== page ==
51

There are two principles at play here: a mathematical principle that favors hexagonal networks, and a physical principle that favors a network with straight walls.
The mathematical principle that prefers hexagonal planar networks is Euler's theorem applied to the two-torus $\mathbb{T}^2$ (to avoid boundary effects),
$$V-E+F=0,$$
with $V$ the number of ...

answered Jun 6 at 14:14

Carlo Beenakker

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45

Essential elements$^*$ of the reconstruction algorithm were developed at MIT under the name CHIRP = Continuous High-resolution Image Reconstruction using Patch priors, as described in Computational Imaging for VLBI Image Reconstruction (2015).
The difficulty of VLBI (Very Long Baseline Interferometry Image) reconstruction is that the inversion problem is ...

answered Apr 11 '19 at 7:24

Carlo Beenakker

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24

There is this theorem of Thomas Hales from 1999, which proves the Honeycomb Conjecture:
Theorem.
Let $\Gamma$ be a locally finite graph in $\mathbb{R}^2$, consisting of smooth curves, and such that $\mathbb{R}^2\setminus \Gamma$ has infinitely many bounded connected components, all of unit area. Let $C$ be the union of these bounded components. Then
$$
\...

22

Is the following any clearer? (Read the subscripts carefully!)
$$\begin{array}{ll}
f_1(y_1) + f_2(y_2) + f_3(y_3) + \cdots + f_n(y_n) &\leq \\
f_1(y_2) + f_2(y_2) + f_3(y_3) + \cdots + f_n(y_n) & \leq \\
f_1(y_3) + f_2(y_3) + f_3(y_3) + \cdots + f_n(y_n) & \leq \\
\qquad \qquad \qquad \vdots & \leq \\
f_1(y_n) + f_2(y_n) + f_3(y_n) + \...

answered Jan 9 '19 at 15:56

David E Speyer

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19

The answer is no by a Cantor diagonal argument:
Let $\Omega=(0,1)$.
Let $G$ be all functions that can be computed by a finite number of registers with finite precision. It does not matter where $G$ is learnt from.
The number of states of $n$ registers with precision $m$ is finite, thus the number of functions computable on $n$ registers with precision $m$ ...

18

A "roadmap type" introduction is given by Roger Grosse in
Differential geometry for machine learning.
Differential geometry is all about constructing things which are
independent of the representation. You treat the space of objects
(e.g. distributions) as a manifold, and describe your algorithm in
terms of things that are intrinsic to the manifold ...

answered Jan 11 at 15:47

Carlo Beenakker

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14

You can read this paper:
https://arxiv.org/abs/1805.10451
Although what they say is by no means new - Coifman had had this point of view for the last thirty years at least.

13

I suggest taking a look at the work of Ulf Grenander. His 1963 book laid out the basis for applying probability theory to groups (Chapter 4 is on stochastic Lie groups) and other algebraic structures. He continued to develop these ideas (see his later book) in the context of pattern recognition.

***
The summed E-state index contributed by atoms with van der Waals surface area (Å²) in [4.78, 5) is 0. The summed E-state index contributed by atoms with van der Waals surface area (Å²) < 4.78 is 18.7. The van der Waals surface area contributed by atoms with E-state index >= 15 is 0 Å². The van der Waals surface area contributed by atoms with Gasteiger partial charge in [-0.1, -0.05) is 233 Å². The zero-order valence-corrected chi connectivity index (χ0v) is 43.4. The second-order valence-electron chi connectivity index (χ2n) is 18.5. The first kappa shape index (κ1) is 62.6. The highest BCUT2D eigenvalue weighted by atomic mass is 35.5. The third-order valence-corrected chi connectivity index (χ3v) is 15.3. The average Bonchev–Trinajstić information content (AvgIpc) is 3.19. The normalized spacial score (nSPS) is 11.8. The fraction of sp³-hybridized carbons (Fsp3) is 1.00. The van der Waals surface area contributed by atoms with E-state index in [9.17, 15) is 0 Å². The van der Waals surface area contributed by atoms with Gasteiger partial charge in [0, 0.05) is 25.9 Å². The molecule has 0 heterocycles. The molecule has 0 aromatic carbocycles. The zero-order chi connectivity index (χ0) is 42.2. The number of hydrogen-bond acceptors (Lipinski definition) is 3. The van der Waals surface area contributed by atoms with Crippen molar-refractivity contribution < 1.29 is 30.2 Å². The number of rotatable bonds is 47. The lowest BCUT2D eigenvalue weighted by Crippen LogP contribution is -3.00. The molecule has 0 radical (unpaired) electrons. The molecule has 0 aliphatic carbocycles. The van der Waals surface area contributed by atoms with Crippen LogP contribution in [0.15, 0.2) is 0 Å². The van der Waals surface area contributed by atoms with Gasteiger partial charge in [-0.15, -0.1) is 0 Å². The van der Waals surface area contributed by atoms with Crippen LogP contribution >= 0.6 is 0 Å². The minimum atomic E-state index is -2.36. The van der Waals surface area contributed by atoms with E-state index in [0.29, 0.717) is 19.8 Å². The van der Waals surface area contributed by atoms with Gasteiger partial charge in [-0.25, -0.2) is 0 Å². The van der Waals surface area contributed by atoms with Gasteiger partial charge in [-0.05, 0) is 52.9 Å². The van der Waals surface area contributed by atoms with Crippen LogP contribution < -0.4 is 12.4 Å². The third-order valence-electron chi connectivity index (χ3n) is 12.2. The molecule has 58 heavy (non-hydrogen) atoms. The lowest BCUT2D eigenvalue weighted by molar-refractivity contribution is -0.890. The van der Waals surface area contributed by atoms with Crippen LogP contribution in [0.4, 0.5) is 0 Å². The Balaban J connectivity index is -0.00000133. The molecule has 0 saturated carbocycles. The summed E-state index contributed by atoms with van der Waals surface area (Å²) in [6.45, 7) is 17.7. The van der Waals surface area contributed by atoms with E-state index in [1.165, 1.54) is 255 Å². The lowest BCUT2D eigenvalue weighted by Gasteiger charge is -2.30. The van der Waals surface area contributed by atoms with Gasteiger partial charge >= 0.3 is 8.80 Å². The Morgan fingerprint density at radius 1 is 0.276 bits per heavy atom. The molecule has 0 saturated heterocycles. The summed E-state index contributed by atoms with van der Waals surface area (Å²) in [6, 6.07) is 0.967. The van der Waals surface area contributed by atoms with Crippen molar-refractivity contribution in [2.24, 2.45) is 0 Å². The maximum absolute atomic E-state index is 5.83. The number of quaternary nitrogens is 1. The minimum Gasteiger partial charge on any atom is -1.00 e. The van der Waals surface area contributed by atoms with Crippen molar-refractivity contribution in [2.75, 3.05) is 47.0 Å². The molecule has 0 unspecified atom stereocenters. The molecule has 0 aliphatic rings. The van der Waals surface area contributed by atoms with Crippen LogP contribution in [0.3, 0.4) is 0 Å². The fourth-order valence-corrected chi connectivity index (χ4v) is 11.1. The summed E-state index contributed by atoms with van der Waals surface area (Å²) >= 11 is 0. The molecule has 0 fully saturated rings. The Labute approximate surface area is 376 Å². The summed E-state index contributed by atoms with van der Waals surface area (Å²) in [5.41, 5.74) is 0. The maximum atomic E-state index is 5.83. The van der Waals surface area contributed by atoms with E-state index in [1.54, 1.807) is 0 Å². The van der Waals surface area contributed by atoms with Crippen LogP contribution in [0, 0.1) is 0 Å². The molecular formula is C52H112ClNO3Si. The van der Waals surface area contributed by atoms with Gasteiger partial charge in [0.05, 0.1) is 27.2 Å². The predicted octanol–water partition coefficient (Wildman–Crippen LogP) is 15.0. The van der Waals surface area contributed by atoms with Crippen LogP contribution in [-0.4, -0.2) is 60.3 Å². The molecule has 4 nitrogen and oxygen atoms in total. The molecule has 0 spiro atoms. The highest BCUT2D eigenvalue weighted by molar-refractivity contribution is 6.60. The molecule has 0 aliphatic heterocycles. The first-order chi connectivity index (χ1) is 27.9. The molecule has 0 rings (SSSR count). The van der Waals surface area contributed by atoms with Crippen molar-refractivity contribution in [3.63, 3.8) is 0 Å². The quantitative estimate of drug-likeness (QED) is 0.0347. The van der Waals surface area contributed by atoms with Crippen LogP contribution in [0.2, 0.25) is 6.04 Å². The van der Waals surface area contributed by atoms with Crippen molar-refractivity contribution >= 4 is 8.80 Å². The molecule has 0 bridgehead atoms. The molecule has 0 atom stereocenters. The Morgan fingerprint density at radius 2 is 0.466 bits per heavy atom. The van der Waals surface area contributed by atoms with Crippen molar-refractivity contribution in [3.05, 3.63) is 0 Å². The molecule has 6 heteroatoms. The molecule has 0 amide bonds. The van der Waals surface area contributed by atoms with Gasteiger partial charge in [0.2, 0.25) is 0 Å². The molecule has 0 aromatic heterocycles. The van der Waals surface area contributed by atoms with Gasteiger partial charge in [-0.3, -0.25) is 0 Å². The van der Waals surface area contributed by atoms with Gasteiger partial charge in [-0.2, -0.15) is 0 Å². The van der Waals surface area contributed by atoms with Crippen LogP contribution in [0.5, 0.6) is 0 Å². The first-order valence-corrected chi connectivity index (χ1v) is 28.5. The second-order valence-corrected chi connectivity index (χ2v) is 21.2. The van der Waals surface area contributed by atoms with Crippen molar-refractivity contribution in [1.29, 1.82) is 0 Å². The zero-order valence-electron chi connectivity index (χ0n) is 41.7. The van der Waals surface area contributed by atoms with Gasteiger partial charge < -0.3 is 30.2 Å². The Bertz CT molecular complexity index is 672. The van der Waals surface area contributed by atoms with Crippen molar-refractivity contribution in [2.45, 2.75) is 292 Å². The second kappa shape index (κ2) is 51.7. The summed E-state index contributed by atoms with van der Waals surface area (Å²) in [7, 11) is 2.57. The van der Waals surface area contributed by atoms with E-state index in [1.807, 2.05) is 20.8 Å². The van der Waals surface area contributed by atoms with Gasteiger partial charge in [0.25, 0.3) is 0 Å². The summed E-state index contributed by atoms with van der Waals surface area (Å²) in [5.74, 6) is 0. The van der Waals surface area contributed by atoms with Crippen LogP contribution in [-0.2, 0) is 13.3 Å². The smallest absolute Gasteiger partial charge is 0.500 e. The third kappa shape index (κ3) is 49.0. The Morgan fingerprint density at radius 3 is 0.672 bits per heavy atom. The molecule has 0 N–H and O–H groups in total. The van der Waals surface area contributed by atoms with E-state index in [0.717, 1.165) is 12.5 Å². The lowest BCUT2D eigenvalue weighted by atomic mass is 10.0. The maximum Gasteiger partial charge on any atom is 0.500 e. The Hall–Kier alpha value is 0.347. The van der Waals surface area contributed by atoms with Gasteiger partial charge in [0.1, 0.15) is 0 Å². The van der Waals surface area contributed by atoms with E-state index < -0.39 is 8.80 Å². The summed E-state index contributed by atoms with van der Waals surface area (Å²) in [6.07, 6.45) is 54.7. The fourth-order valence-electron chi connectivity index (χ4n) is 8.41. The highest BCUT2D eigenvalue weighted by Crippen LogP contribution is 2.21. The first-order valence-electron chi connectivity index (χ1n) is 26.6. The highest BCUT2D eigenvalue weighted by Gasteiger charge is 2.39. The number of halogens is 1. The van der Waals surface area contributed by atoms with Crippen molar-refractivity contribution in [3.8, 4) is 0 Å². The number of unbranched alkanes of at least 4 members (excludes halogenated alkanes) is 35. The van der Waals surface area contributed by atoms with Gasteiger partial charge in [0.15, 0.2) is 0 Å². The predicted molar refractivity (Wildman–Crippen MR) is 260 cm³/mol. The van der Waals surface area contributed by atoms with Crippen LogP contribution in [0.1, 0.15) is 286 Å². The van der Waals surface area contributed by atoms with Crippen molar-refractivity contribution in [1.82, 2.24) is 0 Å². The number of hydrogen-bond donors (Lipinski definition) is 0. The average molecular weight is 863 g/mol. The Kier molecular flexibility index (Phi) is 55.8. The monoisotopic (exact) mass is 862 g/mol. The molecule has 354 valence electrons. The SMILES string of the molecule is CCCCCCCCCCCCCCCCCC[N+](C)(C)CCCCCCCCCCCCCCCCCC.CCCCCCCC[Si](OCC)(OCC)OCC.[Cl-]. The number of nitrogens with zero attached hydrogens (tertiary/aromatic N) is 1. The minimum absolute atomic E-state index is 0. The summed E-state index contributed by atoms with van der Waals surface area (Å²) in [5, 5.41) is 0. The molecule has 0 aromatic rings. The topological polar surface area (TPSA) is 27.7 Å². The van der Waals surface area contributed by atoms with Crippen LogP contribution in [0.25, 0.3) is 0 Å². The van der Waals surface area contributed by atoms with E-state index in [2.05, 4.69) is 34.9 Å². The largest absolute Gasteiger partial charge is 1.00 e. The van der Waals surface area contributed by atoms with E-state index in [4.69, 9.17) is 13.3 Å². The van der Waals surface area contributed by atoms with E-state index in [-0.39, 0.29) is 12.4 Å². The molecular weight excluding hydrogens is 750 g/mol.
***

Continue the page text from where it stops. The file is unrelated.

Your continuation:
There is definitely newer work in this area (some of which ...

12

Here are some of the group theoretical references within the machine learning literature:
Have a look at recent papers by Stéphane Mallat , or first look at 2.
This NIPS 2012 talk by Stéphane Mallat
A Group Theoretic perspective of Deep Learning
Some papers by Risi Kondor, and also his thesis ("Group theoretical methods in machine learning")
Directional ...

12

The purely number-theoretic problem can be stated as: For every $n$, are there reals $b$ and $c_i$ such that
$$j\text{ is prime iff }\sum_{i=2}^n c_i \gcd(i,j)>b\ ?$$
This is the same as the version above, after removing the $x$'s and $y$'s, shifting the indices by 1, and incorporating a factor of $y_i$ into the $c_i$.
For example, for $n=6$, this is ...

12

The answer is NO from general no-free-lunch principles. In particular, the collection of all continuous functions has infinite fat-shattering dimension, and hence is not learnable in your sense. See Alon, Ben-David, Cesa-Bianchi, and Haussler - Scale-sensitive dimensions, uniform convergence, and learnability.

11

The question as asked is rather broad, because there are several works in ML/AI dedicated to mixing time analysis, as well as to detecting if mixing has happened. I would not draw too sharp a boundary about whether the work is in the ML domain or in a closely related domain. Though, I agree, in ML, often MCMC is used with Bayesian methods, and given the ...

10

Isn't it just the 2d sphere packing? If one assumes that the larvae needs a disc of fixed radius to grow up to an adult form and that the bees want to have as many cells as possible then the hexagonal lattice is the optimal one.

9

Mathematics of Deep Learning (2017)
This tutorial will review recent work that aims to provide a
mathematical justification for several properties of deep networks,
such as global optimality, geometric stability, and invariance of the
learned representations.
Deep Learning: An Introduction for Applied Mathematicians (2018)
This article provides ...

answered Oct 11 '18 at 8:58

Carlo Beenakker

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9

Here is a classic article by L. Fejes Toth on this subject.
https://projecteuclid.org/euclid.bams/1183526078

9